And the king loved Esther above all the women, and she obtained grace and favor in his sight more than all the virgins; so that he set the royal crown upon her head, and made her queen instead of Vashti. (Esther 2:17)
The book of Esther is kind of an anomaly in the scriptures. Like the song of Solomon, It has no name for God in the text. It is the story of a rather unusual way God chose to deliver his people from almost certain annihilation from the hands of a Jew hating member of the kings court. God gives favor to every believer just like Esther received favor from King Ahasuerus. The king eventually made the beautiful Esther, Queen in place of Vashti, who had angered the king by her open and public rebellion. This rebellion cost Vashti the crown, but opened up an opportunity for Esther. God had a plan to save the Jews from the plotting of those who wanted to destroy God's people. Esther, who had submitted to God, found herself in what look like on the surface, an enviable position... Queen of the realm. Yet even so, her position put her life in great peril for she gained a powerful enemy in the kings court as she was being exalted. That enemy was Haman who represents the anti-Christ system and those that despise the people of God, (Christians and Jews). This woman was highly favored by God with beauty and wisdom. This favor extended to the King who fell in love with her. Esther is not altogether unlike Mary, who also was highly favored by God to bring forth a Son who also would deliver the Jews (and the Church) from the enemy (Sin, Death and the Devil). Each was highly favored and each had a particular cross to bear. Esther was willing to bear all kinds of dangers for her people and showed remarkable courage and faith as she stood before the King giving an account of how Haman was out to destroy the Jews. This pronouncement could very well have meant her death as Haman was quite powerful and certainly had the Kings confidence. This courage not only caused the eventual fall of Haman, but also caused the Jews to become feared and exalted in the realm. This is all because God's highly favored servant/Queen was obedient. Her life was not nearly as important to herself as doing God's will and saving God's people. It would have been easy for the queen to simply forget about her people and enjoy the riches and power of a pagan kingdom and keep silent, but she chose to obey and honor God and save her people instead. Because of this, she not only got to keep her privileged place, but most importantly, gained a reprieve for her people and God's heritage through her faith and courage.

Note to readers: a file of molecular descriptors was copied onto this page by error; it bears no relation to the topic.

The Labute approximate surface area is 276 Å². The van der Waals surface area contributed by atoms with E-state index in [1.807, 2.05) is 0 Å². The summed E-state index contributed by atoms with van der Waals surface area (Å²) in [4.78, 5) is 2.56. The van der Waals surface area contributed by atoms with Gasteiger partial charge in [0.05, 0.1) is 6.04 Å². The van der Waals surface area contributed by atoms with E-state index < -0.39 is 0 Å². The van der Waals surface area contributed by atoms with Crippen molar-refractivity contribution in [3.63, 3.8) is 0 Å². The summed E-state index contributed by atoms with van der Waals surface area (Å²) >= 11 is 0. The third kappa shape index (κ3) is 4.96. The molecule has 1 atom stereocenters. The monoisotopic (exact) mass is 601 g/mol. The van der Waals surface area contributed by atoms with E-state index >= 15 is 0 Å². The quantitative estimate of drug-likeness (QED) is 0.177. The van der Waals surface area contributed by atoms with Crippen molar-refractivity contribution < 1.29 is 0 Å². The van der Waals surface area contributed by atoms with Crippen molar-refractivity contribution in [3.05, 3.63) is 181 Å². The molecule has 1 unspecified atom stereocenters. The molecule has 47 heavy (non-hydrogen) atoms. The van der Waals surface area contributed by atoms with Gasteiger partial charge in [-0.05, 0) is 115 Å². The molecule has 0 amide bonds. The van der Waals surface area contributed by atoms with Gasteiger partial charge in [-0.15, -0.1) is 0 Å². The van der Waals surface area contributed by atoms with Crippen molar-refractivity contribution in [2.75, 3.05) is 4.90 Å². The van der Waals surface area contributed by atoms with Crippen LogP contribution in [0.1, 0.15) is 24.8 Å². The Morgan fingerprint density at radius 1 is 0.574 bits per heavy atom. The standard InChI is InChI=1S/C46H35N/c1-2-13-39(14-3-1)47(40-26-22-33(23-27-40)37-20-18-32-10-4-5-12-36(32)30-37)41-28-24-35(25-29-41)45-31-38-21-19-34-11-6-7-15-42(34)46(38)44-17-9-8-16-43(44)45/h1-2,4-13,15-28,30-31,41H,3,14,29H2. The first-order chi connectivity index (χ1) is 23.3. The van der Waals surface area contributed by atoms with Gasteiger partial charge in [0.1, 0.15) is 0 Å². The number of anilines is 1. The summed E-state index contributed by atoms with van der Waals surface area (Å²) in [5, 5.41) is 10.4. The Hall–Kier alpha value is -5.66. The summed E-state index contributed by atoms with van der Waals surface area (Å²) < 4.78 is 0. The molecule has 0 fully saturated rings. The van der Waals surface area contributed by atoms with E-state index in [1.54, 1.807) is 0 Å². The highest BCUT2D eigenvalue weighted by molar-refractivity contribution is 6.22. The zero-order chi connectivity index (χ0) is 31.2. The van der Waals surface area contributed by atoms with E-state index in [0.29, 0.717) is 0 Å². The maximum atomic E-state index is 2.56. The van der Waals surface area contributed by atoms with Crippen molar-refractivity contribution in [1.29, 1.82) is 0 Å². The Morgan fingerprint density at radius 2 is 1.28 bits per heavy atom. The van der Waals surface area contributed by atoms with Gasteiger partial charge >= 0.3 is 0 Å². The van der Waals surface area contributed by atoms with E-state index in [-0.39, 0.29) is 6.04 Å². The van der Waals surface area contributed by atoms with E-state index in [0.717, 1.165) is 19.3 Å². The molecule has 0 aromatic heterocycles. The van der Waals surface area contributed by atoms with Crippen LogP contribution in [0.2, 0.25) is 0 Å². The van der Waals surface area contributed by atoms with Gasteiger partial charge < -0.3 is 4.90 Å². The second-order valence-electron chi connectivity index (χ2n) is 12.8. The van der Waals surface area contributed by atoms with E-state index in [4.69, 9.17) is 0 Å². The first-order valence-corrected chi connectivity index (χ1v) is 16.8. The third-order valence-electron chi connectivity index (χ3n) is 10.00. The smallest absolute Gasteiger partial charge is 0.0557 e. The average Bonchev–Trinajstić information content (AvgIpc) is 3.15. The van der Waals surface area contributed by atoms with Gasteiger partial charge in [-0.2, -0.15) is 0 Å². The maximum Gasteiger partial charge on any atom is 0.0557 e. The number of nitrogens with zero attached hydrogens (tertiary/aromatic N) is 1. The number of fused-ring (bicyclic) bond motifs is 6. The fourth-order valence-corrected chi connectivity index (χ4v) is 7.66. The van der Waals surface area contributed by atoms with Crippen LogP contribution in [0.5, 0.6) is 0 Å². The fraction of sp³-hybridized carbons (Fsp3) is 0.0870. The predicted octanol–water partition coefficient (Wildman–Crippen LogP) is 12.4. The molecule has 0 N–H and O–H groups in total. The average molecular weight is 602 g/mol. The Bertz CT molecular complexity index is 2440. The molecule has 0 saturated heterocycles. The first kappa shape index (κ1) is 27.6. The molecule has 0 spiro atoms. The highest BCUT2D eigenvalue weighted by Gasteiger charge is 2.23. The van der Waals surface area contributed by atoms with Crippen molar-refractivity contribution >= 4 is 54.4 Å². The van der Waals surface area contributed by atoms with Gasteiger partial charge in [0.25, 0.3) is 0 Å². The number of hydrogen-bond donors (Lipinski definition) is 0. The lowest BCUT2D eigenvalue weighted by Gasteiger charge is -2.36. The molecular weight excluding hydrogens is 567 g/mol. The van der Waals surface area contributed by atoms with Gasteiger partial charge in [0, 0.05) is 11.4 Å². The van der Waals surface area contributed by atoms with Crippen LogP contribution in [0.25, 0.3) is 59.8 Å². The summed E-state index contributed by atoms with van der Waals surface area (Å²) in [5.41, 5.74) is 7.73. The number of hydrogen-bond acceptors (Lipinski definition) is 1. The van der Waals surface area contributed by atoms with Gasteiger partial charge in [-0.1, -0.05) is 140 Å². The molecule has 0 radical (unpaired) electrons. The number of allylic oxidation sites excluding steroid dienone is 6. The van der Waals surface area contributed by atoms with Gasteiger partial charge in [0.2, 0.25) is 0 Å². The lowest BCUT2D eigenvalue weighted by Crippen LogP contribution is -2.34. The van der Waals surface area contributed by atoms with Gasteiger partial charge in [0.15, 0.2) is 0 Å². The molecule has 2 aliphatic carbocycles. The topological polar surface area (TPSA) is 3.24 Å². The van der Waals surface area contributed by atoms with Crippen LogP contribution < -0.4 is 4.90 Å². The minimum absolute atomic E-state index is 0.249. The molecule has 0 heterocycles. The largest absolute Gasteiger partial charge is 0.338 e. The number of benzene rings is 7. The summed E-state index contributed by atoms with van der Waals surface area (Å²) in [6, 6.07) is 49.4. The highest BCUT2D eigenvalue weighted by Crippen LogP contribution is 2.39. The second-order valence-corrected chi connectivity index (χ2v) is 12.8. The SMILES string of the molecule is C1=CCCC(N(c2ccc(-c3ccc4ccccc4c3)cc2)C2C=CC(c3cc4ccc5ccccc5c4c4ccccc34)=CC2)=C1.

How often has we really seen that kind of courage in modern Christianity? How often have so called men of God cowered in fear of the opinions of others or been ashamed of the forthright truths in the Bible. How many times have we seen 'Christian' leaders refusing to speak out about evil in fear that they might lose precious money for their ministries if they become to controversial? How many times have leaders who claim to know Christ gone on to deny him by their deeds, such as lying to the public, praying to other gods and reneging on promises? The example of Esther should strike a chord in any true believer when called upon to do a dangerous work for the LORD and to do it knowing that in the end, the work, if done in faith, will be rewarded.